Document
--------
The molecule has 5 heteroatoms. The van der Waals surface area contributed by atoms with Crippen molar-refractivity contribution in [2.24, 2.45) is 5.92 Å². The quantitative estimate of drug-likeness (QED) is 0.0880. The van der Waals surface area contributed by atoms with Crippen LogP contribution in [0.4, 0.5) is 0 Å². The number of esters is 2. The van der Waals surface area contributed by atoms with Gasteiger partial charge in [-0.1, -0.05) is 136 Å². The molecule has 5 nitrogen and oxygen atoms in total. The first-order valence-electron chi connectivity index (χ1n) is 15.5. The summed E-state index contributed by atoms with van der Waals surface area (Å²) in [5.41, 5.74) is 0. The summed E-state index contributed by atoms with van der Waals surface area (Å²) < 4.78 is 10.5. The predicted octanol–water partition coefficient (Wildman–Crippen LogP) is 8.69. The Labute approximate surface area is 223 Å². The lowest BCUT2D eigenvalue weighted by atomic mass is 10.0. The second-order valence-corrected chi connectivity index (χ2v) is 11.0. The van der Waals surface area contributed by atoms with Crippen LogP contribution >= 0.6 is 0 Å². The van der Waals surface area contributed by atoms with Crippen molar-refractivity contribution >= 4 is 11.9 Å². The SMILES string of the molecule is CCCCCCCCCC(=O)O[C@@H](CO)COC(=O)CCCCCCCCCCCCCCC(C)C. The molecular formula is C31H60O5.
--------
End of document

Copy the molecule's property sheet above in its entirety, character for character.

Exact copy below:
The molecule has 5 heteroatoms. The van der Waals surface area contributed by atoms with Crippen molar-refractivity contribution in [2.24, 2.45) is 5.92 Å². The quantitative estimate of drug-likeness (QED) is 0.0880. The van der Waals surface area contributed by atoms with Crippen LogP contribution in [0.4, 0.5) is 0 Å². The number of esters is 2. The van der Waals surface area contributed by atoms with Gasteiger partial charge in [-0.1, -0.05) is 136 Å². The molecule has 5 nitrogen and oxygen atoms in total. The first-order valence-electron chi connectivity index (χ1n) is 15.5. The summed E-state index contributed by atoms with van der Waals surface area (Å²) in [5.41, 5.74) is 0. The summed E-state index contributed by atoms with van der Waals surface area (Å²) < 4.78 is 10.5. The predicted octanol–water partition coefficient (Wildman–Crippen LogP) is 8.69. The Labute approximate surface area is 223 Å². The lowest BCUT2D eigenvalue weighted by atomic mass is 10.0. The second-order valence-corrected chi connectivity index (χ2v) is 11.0. The van der Waals surface area contributed by atoms with Crippen LogP contribution >= 0.6 is 0 Å². The van der Waals surface area contributed by atoms with Crippen molar-refractivity contribution >= 4 is 11.9 Å². The SMILES string of the molecule is CCCCCCCCCC(=O)O[C@@H](CO)COC(=O)CCCCCCCCCCCCCCC(C)C. The molecular formula is C31H60O5.